Three days of consistently swampy terrain (November 2018).
The clouds roll in and the raindrops begin to fall. The car has terrible window wipers which actually reduce my ability to see the road and I turn up the speed to the super fast setting in the hope it will improve my visibility. It does. Enough. I pull up to the start of the track, park the car and tick off the things on my mental checklist; pack, food, ice axe, walking stick, raincoat, boots. Lock the car. Check all the doors.
It is not raining enough to warrant a raincoat, and it is hot. Five minutes in and I am already hoping for a river with a decent swimming hole. Instead I get mud. My boots have just received a new coating of Huberd’s Shoe Grease so I plough straight through. I turn off towards Rodgers Inlet, just five more hours. The track starts off nice enough, along a mossy ridge, and the sun even comes out. However, it all goes downhill from here. Not just literally. Soil moisture levels begin to increase and there are some complicated sections which involve swinging around on small bendy trees to avoid treacherous looking sludge. You know it’s serious when there is pond weed growing on the mud.
I reach a large expanse of swamp with young trees dotted throughout it. I cautiously hop from footprints to tree roots to logs to cross it, only to find my path blocked by what looks like the remnants of a cataclysmic flood event that has torn out hundreds of trees. I finally get a decent view to the tops, and it is obvious that I will have no use for my ice axe or crampons. Luckily I enjoy carrying unnecessarily heavy loads. I assume that the orange flagging tape is a detour rather than a trapping line and wander through the tree graveyard before reaching the Walker River. Surprisingly, bar the crossing, this section along the river turns out to be one of the driest parts of my trip.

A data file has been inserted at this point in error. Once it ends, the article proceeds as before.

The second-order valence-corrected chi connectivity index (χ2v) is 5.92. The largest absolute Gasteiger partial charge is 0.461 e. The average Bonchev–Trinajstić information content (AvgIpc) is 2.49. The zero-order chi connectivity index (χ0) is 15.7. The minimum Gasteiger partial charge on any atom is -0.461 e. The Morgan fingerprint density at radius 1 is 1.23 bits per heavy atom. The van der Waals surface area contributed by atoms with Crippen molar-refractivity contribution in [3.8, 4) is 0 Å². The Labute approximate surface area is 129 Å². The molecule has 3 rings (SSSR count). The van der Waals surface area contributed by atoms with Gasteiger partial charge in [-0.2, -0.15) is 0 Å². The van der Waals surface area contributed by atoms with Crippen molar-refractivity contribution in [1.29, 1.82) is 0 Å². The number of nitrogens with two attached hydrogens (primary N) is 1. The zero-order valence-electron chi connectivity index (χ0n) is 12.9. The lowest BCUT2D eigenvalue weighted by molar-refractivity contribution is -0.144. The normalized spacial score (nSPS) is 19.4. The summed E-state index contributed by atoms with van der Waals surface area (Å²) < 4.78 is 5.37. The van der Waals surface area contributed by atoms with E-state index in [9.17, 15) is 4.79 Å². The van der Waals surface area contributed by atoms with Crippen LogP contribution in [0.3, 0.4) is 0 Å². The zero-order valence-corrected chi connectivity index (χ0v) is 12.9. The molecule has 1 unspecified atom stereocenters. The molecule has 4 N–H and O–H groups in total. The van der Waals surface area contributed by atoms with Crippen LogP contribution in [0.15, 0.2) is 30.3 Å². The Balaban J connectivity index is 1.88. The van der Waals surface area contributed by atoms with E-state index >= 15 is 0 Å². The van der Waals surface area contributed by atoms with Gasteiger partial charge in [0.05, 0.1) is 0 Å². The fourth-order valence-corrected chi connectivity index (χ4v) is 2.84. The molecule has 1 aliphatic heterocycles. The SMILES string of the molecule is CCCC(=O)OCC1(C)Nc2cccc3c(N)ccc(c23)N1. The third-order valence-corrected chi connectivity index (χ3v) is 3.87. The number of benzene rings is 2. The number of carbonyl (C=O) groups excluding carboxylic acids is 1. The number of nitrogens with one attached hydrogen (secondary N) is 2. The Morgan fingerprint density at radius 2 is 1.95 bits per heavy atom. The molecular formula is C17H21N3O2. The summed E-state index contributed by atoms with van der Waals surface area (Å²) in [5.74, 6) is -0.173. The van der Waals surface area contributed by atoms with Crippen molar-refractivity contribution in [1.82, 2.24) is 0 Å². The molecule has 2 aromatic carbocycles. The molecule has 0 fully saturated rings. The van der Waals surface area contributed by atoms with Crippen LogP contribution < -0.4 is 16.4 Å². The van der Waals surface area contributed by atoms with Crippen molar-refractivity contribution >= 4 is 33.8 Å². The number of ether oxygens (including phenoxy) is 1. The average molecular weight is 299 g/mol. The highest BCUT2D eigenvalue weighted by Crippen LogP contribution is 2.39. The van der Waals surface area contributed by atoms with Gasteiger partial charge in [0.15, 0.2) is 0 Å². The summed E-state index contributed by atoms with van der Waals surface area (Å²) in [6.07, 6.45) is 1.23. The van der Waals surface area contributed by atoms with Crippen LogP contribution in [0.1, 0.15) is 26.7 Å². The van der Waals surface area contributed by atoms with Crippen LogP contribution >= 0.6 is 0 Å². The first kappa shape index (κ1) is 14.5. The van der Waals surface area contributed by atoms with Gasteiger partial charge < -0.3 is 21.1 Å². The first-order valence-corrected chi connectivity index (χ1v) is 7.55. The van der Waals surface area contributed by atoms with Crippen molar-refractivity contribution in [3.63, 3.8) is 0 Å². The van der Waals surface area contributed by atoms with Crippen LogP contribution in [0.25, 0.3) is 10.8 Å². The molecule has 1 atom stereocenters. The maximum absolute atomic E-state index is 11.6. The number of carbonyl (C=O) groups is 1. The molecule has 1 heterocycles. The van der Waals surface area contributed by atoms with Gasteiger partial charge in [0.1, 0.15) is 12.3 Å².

The remainder of the track is swamp alternating with damp ground. Occasionally I am lulled into a false sense of security only to stop dead in my tracks one or two steps out from a section of mud suspiciously devoid of footprints. Luckily I have my walking stick and am able to cross narrow and unstable logs which span muddy stretches and by the time I reach the shore of Lake Monowai at Rodgers Inlet I still have dry feet, and have considerably improved my balancing abilities. The single pair of footprints I’ve been following display no such ability, and just before the hut I run into a young tourist in sneakers doing a day trip.
There are two huts at Rodger Inlet, one two-bunk hut which was previously used largely as cooking quarters, and a new (2009) six-bunk hut. Both huts are comfortable enough, however if you are looking for more luxury the new hut is the obvious choice. It has a water tank next to it and boasts a fireplace filled with rubbish, well set up drying racks and lines, an extra comfy looking velvet chair whose seat is broken right in the middle so your butt sinks through, and a pair of jeans which have split down the back seam. New hut: $5/night (adult 18+), $2.50 (11–17 years). Old hut: free.
It has taken four hours of walking and despite it being only 17:00 I feel it is unlikely anyone else will turn up on a Monday. I take the obligatory photos of the lake and the views and the huts, and then I decide to take a dip in the stream next to the hut rather than the sludgy shallow lake shore. I quickly submerge myself in the fast flowing icy water and jump out to walk back to the hut and the sandfly safe zone. I take a different route and discover a calm pool in one of the stream braids which has warmed up in the sun. Typical.
I rush inside, dry off and make a start on dinner. I soak my dehydrated vegetables (mushroom, zucchini and broccoli — all of which rehydrate extremely well) and then throw them in with my udon noodles and satay sauce. It’s delicious. After I’ve done the dishes and sorted my gear I get into my sleeping bag, and although it’s only 21:00 I am incredibly sleepy and drift off quickly.